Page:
There is a simple fundamental relationship within the market that tends to hold true for most securities: as a firm delivers growing performance its shares tend to rise. Conversely, as a company enters periods of economic malaise, investors flee the stock. This relationship is not terribly complicated and it makes a lot of sense - investors chase return and only allocate capital to organizations which are able to deliver this return.

In the case of Coca-Cola, a very troubling relationship has developed over the past two years. As the company has experienced its largest slump in performance in several years, its stock has continued to rise. Why is this?

It is my belief that Coca-Cola is rising based purely on one thing: a perception of quality and value. During periods of economic fear and uncertainty, individuals run to what they view as "safety." This concept was powerfully demonstrated during the financial crisis as investors haphazardly poured capital into U.S. Treasuries, driving yields to negative levels. I believe that the dramatically uncertain business environment coupled with an active Federal Reserve has led to a host of investors fleeing to securities that they perceive to be safe. Coca-Cola is a "name brand" so to speak and many rational investors believe that name brands hold their value, despite economic volatility. At some point however, investors will eventually wake up to the fact that they have been pouring capital into a security which is delivering diminishing returns. Even though Coca-Cola has a "moat," or strong competitive edge, the economic laws of business cannot be violated in the long run. Coca-Cola has experienced the largest degradation in performance in several years and I believe that shares will correct in the near future as investors "wake up" to the fact that their temporary perception of value is contrary to the actual definition of investing quality.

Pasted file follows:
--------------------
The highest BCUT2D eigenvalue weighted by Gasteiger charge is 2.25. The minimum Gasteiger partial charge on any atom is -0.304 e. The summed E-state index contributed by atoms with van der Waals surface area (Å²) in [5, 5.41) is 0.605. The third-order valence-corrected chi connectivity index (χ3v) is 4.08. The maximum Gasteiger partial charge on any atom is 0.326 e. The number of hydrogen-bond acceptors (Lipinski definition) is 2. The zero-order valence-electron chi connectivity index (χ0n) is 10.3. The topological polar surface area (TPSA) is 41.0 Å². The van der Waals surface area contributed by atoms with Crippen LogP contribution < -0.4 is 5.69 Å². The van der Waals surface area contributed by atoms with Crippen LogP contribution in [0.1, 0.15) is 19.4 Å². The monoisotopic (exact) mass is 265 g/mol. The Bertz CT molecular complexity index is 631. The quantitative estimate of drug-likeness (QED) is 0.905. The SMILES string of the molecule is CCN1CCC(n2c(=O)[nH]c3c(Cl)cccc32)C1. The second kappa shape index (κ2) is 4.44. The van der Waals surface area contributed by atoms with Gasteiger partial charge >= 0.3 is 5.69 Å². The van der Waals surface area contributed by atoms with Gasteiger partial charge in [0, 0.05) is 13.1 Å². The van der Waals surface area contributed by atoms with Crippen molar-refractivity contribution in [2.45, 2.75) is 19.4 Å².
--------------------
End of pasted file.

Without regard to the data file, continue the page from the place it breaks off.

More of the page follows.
It is my belief that the shrewd investor should give serious thought to selling shares, buying puts, or shorting the security to profit from the market's oversight.

Disclosure: I have no positions in any stocks mentioned, and no plans to initiate any positions within the next 72 hours. I wrote this article myself, and it expresses my own opinions. I am not receiving compensation for it (other than from Seeking Alpha). I have no business relationship with any company whose stock is mentioned in this article.